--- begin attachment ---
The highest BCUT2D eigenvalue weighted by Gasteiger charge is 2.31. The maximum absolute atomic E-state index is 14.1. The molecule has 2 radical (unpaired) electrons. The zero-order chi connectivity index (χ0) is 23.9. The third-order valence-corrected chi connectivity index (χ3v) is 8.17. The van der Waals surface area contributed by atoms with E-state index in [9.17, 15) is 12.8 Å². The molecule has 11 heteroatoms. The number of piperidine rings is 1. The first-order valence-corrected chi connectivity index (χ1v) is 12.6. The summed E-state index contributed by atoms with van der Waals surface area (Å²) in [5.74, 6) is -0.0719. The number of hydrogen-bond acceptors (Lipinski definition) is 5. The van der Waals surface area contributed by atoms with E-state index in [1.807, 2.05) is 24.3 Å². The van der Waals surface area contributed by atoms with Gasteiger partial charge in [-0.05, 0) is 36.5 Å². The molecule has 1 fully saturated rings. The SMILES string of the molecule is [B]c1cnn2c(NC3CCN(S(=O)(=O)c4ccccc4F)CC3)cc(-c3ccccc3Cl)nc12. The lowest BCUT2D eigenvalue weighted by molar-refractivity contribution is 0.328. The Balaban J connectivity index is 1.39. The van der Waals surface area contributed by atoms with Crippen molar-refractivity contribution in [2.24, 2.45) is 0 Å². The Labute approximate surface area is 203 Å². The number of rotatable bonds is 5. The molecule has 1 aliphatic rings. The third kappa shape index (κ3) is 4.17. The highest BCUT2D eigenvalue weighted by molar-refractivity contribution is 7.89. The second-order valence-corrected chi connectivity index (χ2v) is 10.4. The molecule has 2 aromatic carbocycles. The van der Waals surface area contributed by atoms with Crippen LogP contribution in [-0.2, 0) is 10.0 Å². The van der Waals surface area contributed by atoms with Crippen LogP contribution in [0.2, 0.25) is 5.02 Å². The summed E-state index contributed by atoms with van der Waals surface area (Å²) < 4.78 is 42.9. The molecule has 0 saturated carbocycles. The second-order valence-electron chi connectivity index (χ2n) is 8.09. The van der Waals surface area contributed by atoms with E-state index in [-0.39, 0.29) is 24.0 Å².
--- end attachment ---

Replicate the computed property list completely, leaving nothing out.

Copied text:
The highest BCUT2D eigenvalue weighted by Gasteiger charge is 2.31. The maximum absolute atomic E-state index is 14.1. The molecule has 2 radical (unpaired) electrons. The zero-order chi connectivity index (χ0) is 23.9. The third-order valence-corrected chi connectivity index (χ3v) is 8.17. The van der Waals surface area contributed by atoms with E-state index in [9.17, 15) is 12.8 Å². The molecule has 11 heteroatoms. The number of piperidine rings is 1. The first-order valence-corrected chi connectivity index (χ1v) is 12.6. The summed E-state index contributed by atoms with van der Waals surface area (Å²) in [5.74, 6) is -0.0719. The number of hydrogen-bond acceptors (Lipinski definition) is 5. The van der Waals surface area contributed by atoms with E-state index in [1.807, 2.05) is 24.3 Å². The van der Waals surface area contributed by atoms with Gasteiger partial charge in [-0.05, 0) is 36.5 Å². The molecule has 1 fully saturated rings. The SMILES string of the molecule is [B]c1cnn2c(NC3CCN(S(=O)(=O)c4ccccc4F)CC3)cc(-c3ccccc3Cl)nc12. The lowest BCUT2D eigenvalue weighted by molar-refractivity contribution is 0.328. The Balaban J connectivity index is 1.39. The van der Waals surface area contributed by atoms with Crippen molar-refractivity contribution in [2.24, 2.45) is 0 Å². The Labute approximate surface area is 203 Å². The number of rotatable bonds is 5. The molecule has 1 aliphatic rings. The third kappa shape index (κ3) is 4.17. The highest BCUT2D eigenvalue weighted by molar-refractivity contribution is 7.89. The second-order valence-corrected chi connectivity index (χ2v) is 10.4. The molecule has 2 aromatic carbocycles. The van der Waals surface area contributed by atoms with Crippen LogP contribution in [-0.2, 0) is 10.0 Å². The van der Waals surface area contributed by atoms with Crippen LogP contribution in [0.2, 0.25) is 5.02 Å². The summed E-state index contributed by atoms with van der Waals surface area (Å²) < 4.78 is 42.9. The molecule has 0 saturated carbocycles. The second-order valence-electron chi connectivity index (χ2n) is 8.09. The van der Waals surface area contributed by atoms with E-state index in [-0.39, 0.29) is 24.0 Å².